The literature focused on labor and organizational theory doesn’t deny that insufficient work conditions can generate disutility, nevertheless aspects like autonomy, influence over work, and procedural fairness, are not taken in account in formal models, for example the one of Aghion & Tirole [30] .

Revising the evidence and empirical applications of this concept, by using a Probit model I’ll analyze evidence of this phenomena in Mexico with the finality to give suggestions on possible applications of processes to improve the workers satisfaction, and as consequence improve the productivity and functionality of a company. In this way this results could be used to demonstrate that in labor organization and in labor as an economic concept Procedural Utility exists with the ambition to enrich further analysis as mentioned before by Bruno Frey, Mathias Benz and Alois Stutzer.

The data used for the regression, contains nationwide results of the Self-reported Well-being Unit or BIARE for the Spanish initials. This unit is applied to people between 18 to 70 years old (one for every household of a subset of the National Survey of Income-Expense household sample), in a period from January to March in 2012, in urban and rural areas. BIARE has 10,654 registered people (5967 women and 4687 are men) with 201 fields that include information about satisfaction with life (from 0 to 10), aspects of life satisfaction, happiness, and previous emotional states experimented before the survey, socio-demographic and socio-economic characteris- tics, among others [31] .

This survey has generated important information, nevertheless hierarchy as a whole concept is not as simple or easy to obtain, so by using the principal components analysis or PCA an approximation to experimented autonomy of a worker is reached. This component named occupations includes a variable created form the aggregated section of the National System of Occupation Classification, which explains the type occupation of every surveyed people according to the National Institute of Geography and Statistics or INEGI, such that occupations classified from 1 to 9 are to be separated from directive jobs like employer or chief and are subjected to more hierarchy in their process. The other component is a variable that takes in account if the worker belongs to a gremial organization, and a dummy variable that incorporates important psychological aspects of work, for example: Do you need to change of work or have a better one?, do you like your current job but need that belter working conditions?, do you need a promotion?, and also how relevant work is for the person which is an aggregated variable from 77 possible components that could be pertinent for each person. See Table 1.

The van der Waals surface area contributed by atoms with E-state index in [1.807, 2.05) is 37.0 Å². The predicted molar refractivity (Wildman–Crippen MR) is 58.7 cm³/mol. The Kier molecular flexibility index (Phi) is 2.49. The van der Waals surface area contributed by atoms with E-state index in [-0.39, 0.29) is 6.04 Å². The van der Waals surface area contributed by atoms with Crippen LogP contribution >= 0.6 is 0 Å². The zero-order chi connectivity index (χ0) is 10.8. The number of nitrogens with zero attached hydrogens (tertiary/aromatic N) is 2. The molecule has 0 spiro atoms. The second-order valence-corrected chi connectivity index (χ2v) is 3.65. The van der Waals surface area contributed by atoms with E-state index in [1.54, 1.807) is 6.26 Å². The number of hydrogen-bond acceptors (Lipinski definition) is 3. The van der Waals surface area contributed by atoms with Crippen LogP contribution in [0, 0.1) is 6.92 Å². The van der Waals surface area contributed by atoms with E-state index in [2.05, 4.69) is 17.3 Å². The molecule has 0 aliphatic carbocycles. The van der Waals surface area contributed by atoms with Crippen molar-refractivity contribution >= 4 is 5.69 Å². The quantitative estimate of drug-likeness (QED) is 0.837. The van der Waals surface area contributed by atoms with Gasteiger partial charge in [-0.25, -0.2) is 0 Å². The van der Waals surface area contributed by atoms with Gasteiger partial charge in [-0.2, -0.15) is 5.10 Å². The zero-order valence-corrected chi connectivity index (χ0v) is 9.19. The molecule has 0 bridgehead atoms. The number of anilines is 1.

The other variable generated was procedural fairness, approximated by how sociable is an individual in different kinds of contexts, which gives a general image of the social behavior of the person, how much the person searches for social relationships does and how much does this person participates in them. Studies like the ones from Ingham [32] , Newby [33] , and Gross and Bendix [34] assure the existence and functionality of this connection. As well the “accionalist” perspective on work processes, as explained on the Latin-American Treaty of Labor Sociology” written by De la Garza [35] , and with fundaments found on studies by Edwards and Scullion [36] , This connection reflects a social relationship with the person and its work, which approximates the type of reaction a person may have if exposed to processes in the working place and his closeness to the company.